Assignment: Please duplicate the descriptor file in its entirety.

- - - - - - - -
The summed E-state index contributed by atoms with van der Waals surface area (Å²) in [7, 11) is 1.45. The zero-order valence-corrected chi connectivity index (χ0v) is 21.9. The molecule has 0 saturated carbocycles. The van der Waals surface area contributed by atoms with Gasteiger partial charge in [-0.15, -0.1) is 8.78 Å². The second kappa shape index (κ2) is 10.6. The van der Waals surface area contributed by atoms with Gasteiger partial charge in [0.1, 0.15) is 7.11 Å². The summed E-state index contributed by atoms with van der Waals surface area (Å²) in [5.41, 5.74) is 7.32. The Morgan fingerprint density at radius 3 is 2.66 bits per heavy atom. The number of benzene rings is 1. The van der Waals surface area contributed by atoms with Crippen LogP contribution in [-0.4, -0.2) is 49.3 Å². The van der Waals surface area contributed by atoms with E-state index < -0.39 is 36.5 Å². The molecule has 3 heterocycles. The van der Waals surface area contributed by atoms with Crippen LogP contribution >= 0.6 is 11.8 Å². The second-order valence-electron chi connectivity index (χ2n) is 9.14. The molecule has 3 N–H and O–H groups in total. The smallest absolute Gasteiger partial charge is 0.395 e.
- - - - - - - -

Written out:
The summed E-state index contributed by atoms with van der Waals surface area (Å²) in [7, 11) is 1.45. The zero-order valence-corrected chi connectivity index (χ0v) is 21.9. The molecule has 0 saturated carbocycles. The van der Waals surface area contributed by atoms with Gasteiger partial charge in [-0.15, -0.1) is 8.78 Å². The second kappa shape index (κ2) is 10.6. The van der Waals surface area contributed by atoms with Gasteiger partial charge in [0.1, 0.15) is 7.11 Å². The summed E-state index contributed by atoms with van der Waals surface area (Å²) in [5.41, 5.74) is 7.32. The Morgan fingerprint density at radius 3 is 2.66 bits per heavy atom. The number of benzene rings is 1. The van der Waals surface area contributed by atoms with Crippen LogP contribution in [-0.4, -0.2) is 49.3 Å². The van der Waals surface area contributed by atoms with E-state index < -0.39 is 36.5 Å². The molecule has 3 heterocycles. The van der Waals surface area contributed by atoms with Crippen LogP contribution >= 0.6 is 11.8 Å². The second-order valence-electron chi connectivity index (χ2n) is 9.14. The molecule has 3 N–H and O–H groups in total. The smallest absolute Gasteiger partial charge is 0.395 e.